After wistfully reading Cindy's blogposts and staring at her gorgeous photos
of camping in Shenandoah National Park
, we were invited to join her family for a weekend of camping. We tried to squeeze the last bit of summer fun and gorgeous warm weather into these days, and we were handsomely rewarded. I'm almost ashamed to admit that even though the Shenandoah National Park is only a 4.5 hour drive from us, we'd never actually been into the park yet. (Driving up 81 through VA will give you a lovely taste though.) The amazing scenic views on Skyline Drive rival almost any I've seen in Alaska and Colorado.
We arrived a day after Cindy's family, and we immediately set up camp and then dove into our first hike. Paulie decided to rig up a quick fishing rod from a stick, yarn, and a hook-shaped rock while his siblings hunted for worms.
I think their noisy splashing about may have frightened the fish away.
(I need to remember to ALWAYS have Finn switch to a swimsuit if water is involved in the hike. Otherwise, we end up with a 6 year old hiking in underwear.)
After a steep hike down the mountainside, we reached Dark Hollow Falls. (sounds ominous, eh? I think it's the warning for the steep hike straight UP to get back to the campground.)
Paulie, of course, had to scale the largest rock in the vicinity. (I try not to watch to preserve the health of my heart.)
Finn became a little salamander and tried to dry off in the sun before our hike back up the trail.
Back at camp, there was torch making (and plenty of discussion about how Bear Grylls made one),
ash made into face paint,
and numerous games of hide-and-seek in the ferns and among the deer.
On Saturday morning, we visited a park ranger talk on Birds of Prey. She spoke specifically of the bard owl and the screech owl.
After a few minutes of sharing information, she pulled a screech owl out of a cage. He'd been permanently injured a few years before, and he's now used as a teaching tool
It's amazing how well his coloring blends in to the nearby trees!
Following the ranger talk, we ventured out into the Big Meadow.
The primary wildflowers we saw were Musk Thistle and Goldenrod.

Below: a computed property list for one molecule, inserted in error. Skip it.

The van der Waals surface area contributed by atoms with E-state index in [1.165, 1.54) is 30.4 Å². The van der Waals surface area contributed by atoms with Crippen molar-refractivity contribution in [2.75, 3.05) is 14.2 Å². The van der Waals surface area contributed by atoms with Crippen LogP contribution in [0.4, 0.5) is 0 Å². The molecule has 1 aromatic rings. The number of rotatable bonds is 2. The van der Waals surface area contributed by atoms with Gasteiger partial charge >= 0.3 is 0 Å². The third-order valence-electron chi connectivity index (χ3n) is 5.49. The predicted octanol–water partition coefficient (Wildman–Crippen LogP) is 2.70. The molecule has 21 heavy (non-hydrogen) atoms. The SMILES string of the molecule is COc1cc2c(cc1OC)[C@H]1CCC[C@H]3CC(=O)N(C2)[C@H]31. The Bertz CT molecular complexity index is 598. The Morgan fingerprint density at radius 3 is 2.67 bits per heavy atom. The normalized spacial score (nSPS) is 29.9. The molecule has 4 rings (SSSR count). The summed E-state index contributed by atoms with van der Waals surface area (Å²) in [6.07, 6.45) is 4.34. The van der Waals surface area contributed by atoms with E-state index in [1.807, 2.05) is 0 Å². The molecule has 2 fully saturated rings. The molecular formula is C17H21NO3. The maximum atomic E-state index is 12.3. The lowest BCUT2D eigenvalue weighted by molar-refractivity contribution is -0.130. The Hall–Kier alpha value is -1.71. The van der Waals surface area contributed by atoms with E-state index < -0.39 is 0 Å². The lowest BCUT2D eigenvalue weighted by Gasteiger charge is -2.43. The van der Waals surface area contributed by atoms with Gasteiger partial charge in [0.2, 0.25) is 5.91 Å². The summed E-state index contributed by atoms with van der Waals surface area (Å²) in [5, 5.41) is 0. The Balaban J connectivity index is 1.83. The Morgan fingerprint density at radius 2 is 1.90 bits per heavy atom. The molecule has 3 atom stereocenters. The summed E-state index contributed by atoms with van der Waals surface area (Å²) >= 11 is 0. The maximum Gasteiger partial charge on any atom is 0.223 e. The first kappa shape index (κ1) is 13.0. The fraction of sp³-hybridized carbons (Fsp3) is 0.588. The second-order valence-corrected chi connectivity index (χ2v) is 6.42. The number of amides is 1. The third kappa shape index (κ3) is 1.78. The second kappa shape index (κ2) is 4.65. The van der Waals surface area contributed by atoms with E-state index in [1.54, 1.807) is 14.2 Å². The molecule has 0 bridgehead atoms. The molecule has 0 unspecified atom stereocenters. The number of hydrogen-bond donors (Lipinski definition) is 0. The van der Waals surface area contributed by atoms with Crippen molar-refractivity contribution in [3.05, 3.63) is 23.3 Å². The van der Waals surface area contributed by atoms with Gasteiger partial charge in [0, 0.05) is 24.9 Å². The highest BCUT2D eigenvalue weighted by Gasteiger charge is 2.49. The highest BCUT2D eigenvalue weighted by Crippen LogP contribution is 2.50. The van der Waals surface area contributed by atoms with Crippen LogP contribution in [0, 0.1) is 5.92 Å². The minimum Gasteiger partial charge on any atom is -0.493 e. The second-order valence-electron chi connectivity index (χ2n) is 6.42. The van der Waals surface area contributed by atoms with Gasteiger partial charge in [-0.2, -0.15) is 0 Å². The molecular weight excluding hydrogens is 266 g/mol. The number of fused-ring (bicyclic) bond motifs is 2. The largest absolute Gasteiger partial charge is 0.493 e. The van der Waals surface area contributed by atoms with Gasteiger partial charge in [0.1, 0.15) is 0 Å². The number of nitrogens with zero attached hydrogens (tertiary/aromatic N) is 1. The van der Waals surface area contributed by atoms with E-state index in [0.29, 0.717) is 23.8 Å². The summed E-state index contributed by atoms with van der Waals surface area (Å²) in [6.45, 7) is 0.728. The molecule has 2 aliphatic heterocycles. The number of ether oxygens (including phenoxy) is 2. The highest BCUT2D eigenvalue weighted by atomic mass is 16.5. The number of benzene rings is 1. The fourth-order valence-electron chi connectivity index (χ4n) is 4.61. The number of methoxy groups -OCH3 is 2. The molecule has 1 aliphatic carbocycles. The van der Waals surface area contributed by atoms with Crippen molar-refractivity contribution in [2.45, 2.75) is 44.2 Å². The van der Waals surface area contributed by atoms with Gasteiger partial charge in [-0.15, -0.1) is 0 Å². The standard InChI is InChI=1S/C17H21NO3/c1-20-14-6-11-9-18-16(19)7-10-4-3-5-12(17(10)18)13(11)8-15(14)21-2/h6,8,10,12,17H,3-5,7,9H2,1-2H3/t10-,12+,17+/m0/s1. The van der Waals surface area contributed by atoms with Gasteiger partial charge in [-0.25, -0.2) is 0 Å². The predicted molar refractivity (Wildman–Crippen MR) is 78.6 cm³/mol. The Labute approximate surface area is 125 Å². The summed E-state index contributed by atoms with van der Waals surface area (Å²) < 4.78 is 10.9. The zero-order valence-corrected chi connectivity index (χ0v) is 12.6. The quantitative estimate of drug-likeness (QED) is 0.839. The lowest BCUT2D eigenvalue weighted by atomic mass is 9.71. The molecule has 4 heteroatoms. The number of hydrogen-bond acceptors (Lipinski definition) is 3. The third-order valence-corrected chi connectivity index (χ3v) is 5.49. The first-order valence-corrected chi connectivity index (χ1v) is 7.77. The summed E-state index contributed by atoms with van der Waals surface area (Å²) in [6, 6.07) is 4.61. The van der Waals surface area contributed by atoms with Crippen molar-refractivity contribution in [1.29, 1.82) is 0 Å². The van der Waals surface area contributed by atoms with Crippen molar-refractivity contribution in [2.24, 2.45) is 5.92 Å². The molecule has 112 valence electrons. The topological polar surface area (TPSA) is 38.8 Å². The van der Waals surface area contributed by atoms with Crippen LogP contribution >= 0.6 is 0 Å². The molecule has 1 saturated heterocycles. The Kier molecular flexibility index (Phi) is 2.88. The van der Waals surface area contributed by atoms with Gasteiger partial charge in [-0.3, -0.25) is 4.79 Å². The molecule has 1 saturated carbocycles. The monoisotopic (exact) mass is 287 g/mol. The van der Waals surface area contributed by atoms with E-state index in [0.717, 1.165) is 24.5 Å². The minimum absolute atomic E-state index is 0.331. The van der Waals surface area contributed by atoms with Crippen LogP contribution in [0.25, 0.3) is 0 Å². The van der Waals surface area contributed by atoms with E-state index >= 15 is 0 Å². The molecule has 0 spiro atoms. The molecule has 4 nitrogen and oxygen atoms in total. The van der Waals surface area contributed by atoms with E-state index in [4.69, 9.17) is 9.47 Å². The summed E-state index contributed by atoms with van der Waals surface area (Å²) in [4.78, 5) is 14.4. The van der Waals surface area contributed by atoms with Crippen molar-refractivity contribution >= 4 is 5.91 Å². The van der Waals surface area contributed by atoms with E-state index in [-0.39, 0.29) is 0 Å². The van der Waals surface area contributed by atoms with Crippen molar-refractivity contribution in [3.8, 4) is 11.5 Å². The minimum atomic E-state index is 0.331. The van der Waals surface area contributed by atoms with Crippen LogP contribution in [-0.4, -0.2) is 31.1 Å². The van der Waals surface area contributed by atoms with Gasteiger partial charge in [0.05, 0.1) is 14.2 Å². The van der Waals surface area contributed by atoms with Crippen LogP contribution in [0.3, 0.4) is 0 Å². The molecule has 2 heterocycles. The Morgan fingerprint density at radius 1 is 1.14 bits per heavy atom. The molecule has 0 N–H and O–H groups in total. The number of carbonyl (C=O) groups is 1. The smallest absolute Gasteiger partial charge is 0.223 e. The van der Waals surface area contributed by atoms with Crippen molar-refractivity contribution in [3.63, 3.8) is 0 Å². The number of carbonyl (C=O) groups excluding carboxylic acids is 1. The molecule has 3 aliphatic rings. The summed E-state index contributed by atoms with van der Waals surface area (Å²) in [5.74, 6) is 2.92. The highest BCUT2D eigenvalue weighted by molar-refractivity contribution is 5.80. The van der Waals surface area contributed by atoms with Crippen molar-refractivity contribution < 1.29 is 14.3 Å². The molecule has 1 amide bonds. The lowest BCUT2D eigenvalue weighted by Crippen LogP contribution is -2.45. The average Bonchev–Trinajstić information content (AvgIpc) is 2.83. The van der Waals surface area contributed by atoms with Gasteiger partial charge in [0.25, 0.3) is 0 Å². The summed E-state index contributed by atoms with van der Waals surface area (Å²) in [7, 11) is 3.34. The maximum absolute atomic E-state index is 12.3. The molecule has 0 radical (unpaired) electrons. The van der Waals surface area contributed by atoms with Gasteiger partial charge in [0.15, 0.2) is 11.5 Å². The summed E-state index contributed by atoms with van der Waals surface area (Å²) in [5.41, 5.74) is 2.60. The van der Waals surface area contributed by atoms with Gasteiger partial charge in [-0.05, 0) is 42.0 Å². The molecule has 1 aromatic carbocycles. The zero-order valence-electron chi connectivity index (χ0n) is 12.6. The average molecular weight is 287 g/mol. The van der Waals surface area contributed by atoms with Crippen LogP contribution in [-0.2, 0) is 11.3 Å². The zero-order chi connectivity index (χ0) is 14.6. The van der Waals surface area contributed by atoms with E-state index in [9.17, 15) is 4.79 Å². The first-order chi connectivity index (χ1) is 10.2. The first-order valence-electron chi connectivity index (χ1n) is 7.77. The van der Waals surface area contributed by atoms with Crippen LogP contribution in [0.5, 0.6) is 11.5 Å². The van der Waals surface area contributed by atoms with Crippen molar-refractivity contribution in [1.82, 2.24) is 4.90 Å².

We also saw several of these red berry (almost tomato-looking) thorny bushes. I'd love to know more about them if anyone knows what they are.
We rested at an outcropping of rocks. Well, at least the adults rested. The kids scampered in and around the rocks.
We also brought some art supplies for sketching, weaving God's Eyes
, and watercolor painting.
Once we rested and had our fill of artistic endeavors, we walked a little further into the meadow to the ruins of a old farmplace. The brick cellar was really the only remains and it was so overgrown it was quite hard to photograph. Finn and Zach seemed to enjoy poking around the place, despite the warning of possible snakes lurking.
Once we finished exploring, we hiked back across the meadow, such a beautiful, if warm in all that sunshine, walk.
After some lunch back at camp, we wandered up to the lodge, which has an amazing view of the valley and mountains beyond.
The lodge is also full of games and rocking chairs to entertain the children out of the sun for a few minutes.
Cindy let me borrow her wide angle lens, which was great fun to play with. I might need to add one to my Christmas list. (ahem, Paul!)
The lodge also has a fun little grassy hill just outside which the kids found quite delightful for rolling down.
One last hike called our names before we headed out yesterday morning. There was a small road straight off Skyline Drive with a 2 mile hike to an abandoned Episcopalian mission.
More exploration fun for the children!
This was one of the most beautiful places we've ever camped. As if the beauty alone weren't enough, their are plenty of ranger-led hikes and talks, and a lodge to escape the rain or heat for a bit. We are already planning a return trip for next year!